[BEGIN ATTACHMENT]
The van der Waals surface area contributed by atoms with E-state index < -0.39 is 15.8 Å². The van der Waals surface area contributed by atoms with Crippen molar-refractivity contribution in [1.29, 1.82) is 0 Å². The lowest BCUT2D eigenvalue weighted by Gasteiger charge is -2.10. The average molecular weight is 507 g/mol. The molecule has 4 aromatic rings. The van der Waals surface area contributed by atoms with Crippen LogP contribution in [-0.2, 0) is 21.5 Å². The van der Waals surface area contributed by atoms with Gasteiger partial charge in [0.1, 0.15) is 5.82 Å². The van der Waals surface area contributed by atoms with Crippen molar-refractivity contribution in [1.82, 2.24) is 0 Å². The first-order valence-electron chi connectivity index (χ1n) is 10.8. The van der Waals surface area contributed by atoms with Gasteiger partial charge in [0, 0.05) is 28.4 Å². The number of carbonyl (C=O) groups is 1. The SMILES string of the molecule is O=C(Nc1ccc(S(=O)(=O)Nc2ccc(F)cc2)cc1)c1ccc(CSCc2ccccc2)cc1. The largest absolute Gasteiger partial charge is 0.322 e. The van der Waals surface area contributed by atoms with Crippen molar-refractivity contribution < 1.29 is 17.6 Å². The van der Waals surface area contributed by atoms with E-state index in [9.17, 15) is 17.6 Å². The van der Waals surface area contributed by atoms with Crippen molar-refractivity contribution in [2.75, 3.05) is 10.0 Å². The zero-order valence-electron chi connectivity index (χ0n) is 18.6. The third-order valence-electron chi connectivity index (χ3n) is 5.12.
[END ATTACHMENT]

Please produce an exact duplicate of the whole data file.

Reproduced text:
The van der Waals surface area contributed by atoms with E-state index < -0.39 is 15.8 Å². The van der Waals surface area contributed by atoms with Crippen molar-refractivity contribution in [1.29, 1.82) is 0 Å². The lowest BCUT2D eigenvalue weighted by Gasteiger charge is -2.10. The average molecular weight is 507 g/mol. The molecule has 4 aromatic rings. The van der Waals surface area contributed by atoms with Crippen LogP contribution in [-0.2, 0) is 21.5 Å². The van der Waals surface area contributed by atoms with Gasteiger partial charge in [0.1, 0.15) is 5.82 Å². The van der Waals surface area contributed by atoms with Crippen molar-refractivity contribution in [1.82, 2.24) is 0 Å². The first-order valence-electron chi connectivity index (χ1n) is 10.8. The van der Waals surface area contributed by atoms with Gasteiger partial charge in [0, 0.05) is 28.4 Å². The number of carbonyl (C=O) groups is 1. The SMILES string of the molecule is O=C(Nc1ccc(S(=O)(=O)Nc2ccc(F)cc2)cc1)c1ccc(CSCc2ccccc2)cc1. The largest absolute Gasteiger partial charge is 0.322 e. The van der Waals surface area contributed by atoms with Crippen molar-refractivity contribution < 1.29 is 17.6 Å². The van der Waals surface area contributed by atoms with E-state index in [9.17, 15) is 17.6 Å². The van der Waals surface area contributed by atoms with Crippen molar-refractivity contribution in [2.75, 3.05) is 10.0 Å². The zero-order valence-electron chi connectivity index (χ0n) is 18.6. The third-order valence-electron chi connectivity index (χ3n) is 5.12.